Readings for Week 15 in Year 1
Monday: Exodus 1:8-14, 22; Psalm 124; Matthew 10:34-11:1
Tuesday: Exodus 2:1-15; Psalm 69:1-2, 32-36; Matthew 11:20-24
Wednesday: Exodus 3:1-12; Psalm 103:1-7; Matthew 11:25-27
Thursday: Exodus 3:13-20; Psalm 105:1-15; Matthew 11:28-30
Friday: Exodus 11:10-12-14; Psalm 116:12-19; Matthew 12:1-8
Saturday: Exodus 12:37-42; Psalm 136:1-3, 10-15; Matthew 12:14-21
Apologies for this delayed letter- the office computer is beginning to feel like it needs some tlc; but that is next week’s problem.
We now have a definite shape for the new Ministry Area we will be part of from next January and we will be having a Parish Council meeting to make the formal declarations that are needed about the transfer of our assets to the new Area. We will be joining with Pyle and Kenfig, Kenfig Hill and the ‘old’ parish of Margam, as it was in 1978, (so without the area in Port Talbot around St David’s). What we haven’t had is any meetings or direction or requests from our Ministry Area Leader, Fr Jonathan, to set up the planning groups they have elsewhere for some time. Another of next week’s issues!
The new camera is All Saints is now up and running, bringing with it an improvement in both vision and sound for our broadcasts. My colleagues have mastered the system and will be drawing up a handbook for people like me. We have also installed a WiFi router (password: AllSaints1914) and hope to bring in Contactless collections, letting people use a card rather than cash. If this works well we will find a way of doing this in Nottage and Newton, using a machine linked to a phone. Lockdown has certainly pushed us forward in ways we never thought we would travel. ………..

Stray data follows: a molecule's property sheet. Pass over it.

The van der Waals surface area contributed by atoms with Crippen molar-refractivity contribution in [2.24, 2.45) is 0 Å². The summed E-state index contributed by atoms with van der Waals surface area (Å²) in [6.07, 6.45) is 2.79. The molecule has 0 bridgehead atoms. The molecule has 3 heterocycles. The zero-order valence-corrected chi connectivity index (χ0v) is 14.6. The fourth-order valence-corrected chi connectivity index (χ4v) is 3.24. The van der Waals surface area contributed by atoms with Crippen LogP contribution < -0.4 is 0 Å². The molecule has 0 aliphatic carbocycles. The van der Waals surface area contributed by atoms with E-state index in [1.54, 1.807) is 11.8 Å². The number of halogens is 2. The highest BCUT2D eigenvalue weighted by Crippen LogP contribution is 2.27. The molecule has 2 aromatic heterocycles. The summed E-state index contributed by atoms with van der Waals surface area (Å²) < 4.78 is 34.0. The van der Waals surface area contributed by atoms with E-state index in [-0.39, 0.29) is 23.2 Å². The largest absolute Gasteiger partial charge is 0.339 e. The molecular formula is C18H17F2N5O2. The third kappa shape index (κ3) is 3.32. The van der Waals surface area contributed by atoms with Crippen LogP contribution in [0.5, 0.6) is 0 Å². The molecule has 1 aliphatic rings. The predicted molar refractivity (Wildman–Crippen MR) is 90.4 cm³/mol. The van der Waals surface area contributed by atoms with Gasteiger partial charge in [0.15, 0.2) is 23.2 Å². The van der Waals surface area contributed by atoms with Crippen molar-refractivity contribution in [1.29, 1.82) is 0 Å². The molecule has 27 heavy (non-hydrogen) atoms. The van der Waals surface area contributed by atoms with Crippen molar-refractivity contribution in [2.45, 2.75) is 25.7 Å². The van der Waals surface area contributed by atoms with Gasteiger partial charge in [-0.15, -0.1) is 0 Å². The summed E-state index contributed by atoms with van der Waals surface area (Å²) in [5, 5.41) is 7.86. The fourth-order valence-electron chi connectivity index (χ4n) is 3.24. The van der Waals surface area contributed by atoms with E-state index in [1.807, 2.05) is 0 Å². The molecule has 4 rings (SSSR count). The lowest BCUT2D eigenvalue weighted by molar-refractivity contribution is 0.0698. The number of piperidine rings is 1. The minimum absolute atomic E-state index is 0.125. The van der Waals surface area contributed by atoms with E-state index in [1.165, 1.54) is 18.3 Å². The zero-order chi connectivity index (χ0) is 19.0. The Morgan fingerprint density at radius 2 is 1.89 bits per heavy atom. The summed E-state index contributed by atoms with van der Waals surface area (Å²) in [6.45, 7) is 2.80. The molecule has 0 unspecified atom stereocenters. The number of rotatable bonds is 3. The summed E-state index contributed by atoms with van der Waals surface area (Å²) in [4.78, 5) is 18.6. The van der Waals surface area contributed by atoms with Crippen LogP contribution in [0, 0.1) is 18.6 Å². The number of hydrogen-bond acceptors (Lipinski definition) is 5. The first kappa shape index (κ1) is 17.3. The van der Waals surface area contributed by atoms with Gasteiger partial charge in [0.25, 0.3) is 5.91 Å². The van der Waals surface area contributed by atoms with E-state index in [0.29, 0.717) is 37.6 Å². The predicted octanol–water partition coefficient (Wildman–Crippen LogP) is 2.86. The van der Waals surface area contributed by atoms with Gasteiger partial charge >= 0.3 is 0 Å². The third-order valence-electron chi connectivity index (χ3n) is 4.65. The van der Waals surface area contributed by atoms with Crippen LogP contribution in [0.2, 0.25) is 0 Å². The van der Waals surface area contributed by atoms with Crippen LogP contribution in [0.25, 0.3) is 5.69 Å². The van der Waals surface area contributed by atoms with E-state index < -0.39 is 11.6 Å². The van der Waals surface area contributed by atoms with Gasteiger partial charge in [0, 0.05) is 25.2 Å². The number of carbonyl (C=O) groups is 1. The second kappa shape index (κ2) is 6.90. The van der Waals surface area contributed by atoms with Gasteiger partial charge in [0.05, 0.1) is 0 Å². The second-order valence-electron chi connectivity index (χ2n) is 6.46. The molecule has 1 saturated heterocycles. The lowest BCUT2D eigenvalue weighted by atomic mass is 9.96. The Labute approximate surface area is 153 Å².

Coffee has re-started in Saint John’s on a Friday, using disposable cups and pre-packaged milk and sugar, so there is no handling from person to person. It is a relief and a joy to have time to sit and talk in our socially-distanced tables of 6!
This Sunday’s gospel is a familiar one for us who have a Parish Church dedicated to the Beheading of Saint John the Baptist. It is, amongst many other things, a lesson in the dangers of good and fair government being overcome by influence from close relatives and friends. The death of the last of the prophets because of his fearlessness in calling out bad behaviour has chilling echoes through history.
The weather, at last, seems to be changing for the better – summer at last, we hope!
St John the Baptist
Midsummer night, and bonfires on the hill
Burn for the man who makes way for the Light:
‘He must increase and I diminish still,
Until his sun illuminates my night.’
So John the Baptist pioneers our path,
Unfolds the essence of the life of prayer,
Unlatches the last doorway into faith,
And makes one inner space an everywhere.
Least of the new and greatest of the old,
Orpheus on the threshold with his lyre,
He sets himself aside, and cries “Behold
The One who stands amongst you comes with fire!”
So keep his fires burning through this night,
Beacons and gateways for the child of light.